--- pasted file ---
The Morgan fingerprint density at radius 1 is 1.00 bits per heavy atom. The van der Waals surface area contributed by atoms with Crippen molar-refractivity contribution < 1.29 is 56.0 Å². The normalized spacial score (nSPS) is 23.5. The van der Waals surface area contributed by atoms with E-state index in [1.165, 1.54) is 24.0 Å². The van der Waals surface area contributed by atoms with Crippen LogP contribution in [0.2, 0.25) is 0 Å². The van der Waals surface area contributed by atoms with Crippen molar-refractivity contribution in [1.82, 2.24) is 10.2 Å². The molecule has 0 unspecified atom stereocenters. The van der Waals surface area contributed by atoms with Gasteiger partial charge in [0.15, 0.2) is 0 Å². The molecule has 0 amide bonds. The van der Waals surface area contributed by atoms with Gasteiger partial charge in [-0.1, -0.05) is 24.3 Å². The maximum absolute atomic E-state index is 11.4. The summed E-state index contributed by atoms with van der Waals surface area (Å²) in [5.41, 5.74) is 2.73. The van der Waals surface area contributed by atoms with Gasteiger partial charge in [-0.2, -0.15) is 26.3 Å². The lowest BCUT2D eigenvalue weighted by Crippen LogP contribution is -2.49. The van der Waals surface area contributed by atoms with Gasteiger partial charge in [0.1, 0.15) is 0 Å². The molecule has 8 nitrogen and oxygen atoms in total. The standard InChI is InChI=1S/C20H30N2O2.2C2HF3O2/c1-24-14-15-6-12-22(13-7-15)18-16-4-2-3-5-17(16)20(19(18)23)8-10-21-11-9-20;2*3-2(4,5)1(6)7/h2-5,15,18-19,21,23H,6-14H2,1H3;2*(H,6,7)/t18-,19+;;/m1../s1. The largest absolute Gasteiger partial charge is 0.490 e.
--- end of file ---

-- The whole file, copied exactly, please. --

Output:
The Morgan fingerprint density at radius 1 is 1.00 bits per heavy atom. The van der Waals surface area contributed by atoms with Crippen molar-refractivity contribution < 1.29 is 56.0 Å². The normalized spacial score (nSPS) is 23.5. The van der Waals surface area contributed by atoms with E-state index in [1.165, 1.54) is 24.0 Å². The van der Waals surface area contributed by atoms with Crippen LogP contribution in [0.2, 0.25) is 0 Å². The van der Waals surface area contributed by atoms with Crippen molar-refractivity contribution in [1.82, 2.24) is 10.2 Å². The molecule has 0 unspecified atom stereocenters. The van der Waals surface area contributed by atoms with Gasteiger partial charge in [0.15, 0.2) is 0 Å². The molecule has 0 amide bonds. The van der Waals surface area contributed by atoms with Gasteiger partial charge in [-0.1, -0.05) is 24.3 Å². The maximum absolute atomic E-state index is 11.4. The summed E-state index contributed by atoms with van der Waals surface area (Å²) in [5.41, 5.74) is 2.73. The van der Waals surface area contributed by atoms with Gasteiger partial charge in [-0.2, -0.15) is 26.3 Å². The lowest BCUT2D eigenvalue weighted by Crippen LogP contribution is -2.49. The van der Waals surface area contributed by atoms with Gasteiger partial charge in [0.1, 0.15) is 0 Å². The molecule has 8 nitrogen and oxygen atoms in total. The standard InChI is InChI=1S/C20H30N2O2.2C2HF3O2/c1-24-14-15-6-12-22(13-7-15)18-16-4-2-3-5-17(16)20(19(18)23)8-10-21-11-9-20;2*3-2(4,5)1(6)7/h2-5,15,18-19,21,23H,6-14H2,1H3;2*(H,6,7)/t18-,19+;;/m1../s1. The largest absolute Gasteiger partial charge is 0.490 e.